I took a playwriting course from the noted Prof. A. M. Drummond, a huge man on crutches who right off the bat delivered a ukase never to begin a play with the telephone ringing. I immediately wrote a one-act play that began with a telephone ringing. If it hadn't, there wouldn't have been a play. It wasn't just rebelliousness that prompted that play; Drummond was a casually overt anti-Semite. He had no compunction about beginning a sentence with "You Jews" -- there were two others in the class -- and I was declaring war. I didn't win, not while I was at Cornell anyway. He advised me to give up playwriting.
It wasn't until I was writing professionally for radio that I did happen on a good teacher: Ned Warren, who wasBill Robson's story editor. Also best friend and maker of Prairie Oysters for hangovers. Bald and rosy-cheeked, Ned looked as though he got his clothes in London (he wore ascots). He sat me down one day to discuss the scripts I had been writing. He was so wry and sardonic that I was completely unprepared when he told me I had talent. Just that, in those words: I had talent. No one had ever said that before and he was definite. I wanted to run out of the room before he continued because I knew there had to be a caveat. As indeed there was. My problem was that I was too facile. Too often, I made transitions in a scene through words, not as they should be made, through emotions. Emotions precede thought, emotions determine thought; plays are emotion. The single best lesson I have ever been given.
Along with Ned's wife Virginia, Bill and Ned adopted me. I adored Virginia. She had a deep voice with laughter underneath. She wore sweater sets, pearls, and a headband. She read constantly, anything, box tops, flyers, Trollope in paperback; she sat in corners from which she tossed out off-the-wall comments; she chuckled at everybody's jokes. We all drank millions of very-dry-Beefeater-martinis-straight-up and smoked Chesterfields and Camels around the red-checkered tablecloths at the old Billy's Steakhouse on First Avenue. Sunday brunch was at Willy's -- Bill became Willy when you became his friend -- where he made huevos rancheros with Bloody Marys before and during, and Irish coffee after. I had never been so happy as I was as a member of their wedding. I was twenty-two.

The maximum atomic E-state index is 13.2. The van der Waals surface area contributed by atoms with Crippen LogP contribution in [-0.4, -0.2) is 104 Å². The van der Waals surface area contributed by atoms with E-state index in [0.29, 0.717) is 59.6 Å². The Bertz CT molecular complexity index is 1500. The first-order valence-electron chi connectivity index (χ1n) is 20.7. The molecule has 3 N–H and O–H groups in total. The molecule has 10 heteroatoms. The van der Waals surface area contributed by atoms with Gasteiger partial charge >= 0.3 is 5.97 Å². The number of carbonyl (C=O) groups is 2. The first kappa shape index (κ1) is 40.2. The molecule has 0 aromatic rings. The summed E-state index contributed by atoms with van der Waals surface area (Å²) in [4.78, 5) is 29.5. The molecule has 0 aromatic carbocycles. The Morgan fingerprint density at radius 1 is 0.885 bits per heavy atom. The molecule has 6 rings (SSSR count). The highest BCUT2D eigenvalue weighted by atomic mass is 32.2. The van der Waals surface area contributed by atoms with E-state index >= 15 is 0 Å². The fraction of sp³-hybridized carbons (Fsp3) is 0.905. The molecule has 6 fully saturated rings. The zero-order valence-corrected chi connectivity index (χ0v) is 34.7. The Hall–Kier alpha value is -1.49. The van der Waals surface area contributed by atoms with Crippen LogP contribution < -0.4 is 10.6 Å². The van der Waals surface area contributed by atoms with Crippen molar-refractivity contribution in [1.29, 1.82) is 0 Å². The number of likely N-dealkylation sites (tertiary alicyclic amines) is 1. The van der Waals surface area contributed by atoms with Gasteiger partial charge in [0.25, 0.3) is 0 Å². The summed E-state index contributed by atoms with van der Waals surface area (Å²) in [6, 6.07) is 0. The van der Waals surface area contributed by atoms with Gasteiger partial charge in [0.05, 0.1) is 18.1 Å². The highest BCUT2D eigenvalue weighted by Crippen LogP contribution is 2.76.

|Chapter 1||Beginnings: Home of the Brave||3|
|Chapter 2||Hollywood University: Mrs. Selznick, Messrs. Litvak, Hitchcock, Cukor and Ophuls||64|
|Chapter 3||Master Class: With Harold and Stella, Shirley and Kate, Steve and Dick||156|
|Chapter 4||Change of Direction: I Can Get It for You Wholesale with Stark and Merrick vs. Streisand||220|
|Chapter 5||The Hunting Season: The Way We Were and the Way They Were||249|
|Chapter 6||Informing Revisited: Jolson Sings Again and Other Betrayals||300|
|Chapter 7||The Moon Comes Out: West Side Story, Gypsy, and Tom||325|
Posted May 27, 2003
Rarely have I ever read any book about anyone that is more entertaining and fun than this one. Arthur Laurents does a masterful job of telling about his remarkable Broadway career and makes the story a wonderful ride. There are backstage sagas that will hold any Broadway-loving reader spellbound. Thanks for writing this, Mr. Laurents, and all the best to you!